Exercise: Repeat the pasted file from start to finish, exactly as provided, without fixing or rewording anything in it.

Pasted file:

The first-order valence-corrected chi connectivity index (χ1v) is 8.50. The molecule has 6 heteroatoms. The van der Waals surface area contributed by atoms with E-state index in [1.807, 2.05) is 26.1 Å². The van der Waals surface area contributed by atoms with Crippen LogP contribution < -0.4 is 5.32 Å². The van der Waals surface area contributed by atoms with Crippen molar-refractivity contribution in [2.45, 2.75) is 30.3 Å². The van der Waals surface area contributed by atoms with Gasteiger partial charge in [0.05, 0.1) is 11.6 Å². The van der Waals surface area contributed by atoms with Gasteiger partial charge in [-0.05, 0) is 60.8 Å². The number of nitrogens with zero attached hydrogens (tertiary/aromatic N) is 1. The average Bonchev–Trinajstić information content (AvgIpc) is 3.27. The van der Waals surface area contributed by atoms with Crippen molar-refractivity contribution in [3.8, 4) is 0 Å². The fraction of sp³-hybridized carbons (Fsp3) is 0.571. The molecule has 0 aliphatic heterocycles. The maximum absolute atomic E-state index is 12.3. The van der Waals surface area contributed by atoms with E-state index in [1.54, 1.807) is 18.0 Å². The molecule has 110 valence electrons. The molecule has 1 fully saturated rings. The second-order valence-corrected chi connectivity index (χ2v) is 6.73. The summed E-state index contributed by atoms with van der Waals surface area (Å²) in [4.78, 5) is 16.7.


The first-order valence-corrected chi connectivity index (χ1v) is 8.50. The molecule has 6 heteroatoms. The van der Waals surface area contributed by atoms with E-state index in [1.807, 2.05) is 26.1 Å². The van der Waals surface area contributed by atoms with Crippen LogP contribution < -0.4 is 5.32 Å². The van der Waals surface area contributed by atoms with Crippen molar-refractivity contribution in [2.45, 2.75) is 30.3 Å². The van der Waals surface area contributed by atoms with Gasteiger partial charge in [0.05, 0.1) is 11.6 Å². The van der Waals surface area contributed by atoms with Gasteiger partial charge in [-0.05, 0) is 60.8 Å². The number of nitrogens with zero attached hydrogens (tertiary/aromatic N) is 1. The average Bonchev–Trinajstić information content (AvgIpc) is 3.27. The van der Waals surface area contributed by atoms with Crippen molar-refractivity contribution in [3.8, 4) is 0 Å². The fraction of sp³-hybridized carbons (Fsp3) is 0.571. The molecule has 0 aliphatic heterocycles. The maximum absolute atomic E-state index is 12.3. The van der Waals surface area contributed by atoms with E-state index in [1.54, 1.807) is 18.0 Å². The molecule has 110 valence electrons. The molecule has 1 fully saturated rings. The second-order valence-corrected chi connectivity index (χ2v) is 6.73. The summed E-state index contributed by atoms with van der Waals surface area (Å²) in [4.78, 5) is 16.7.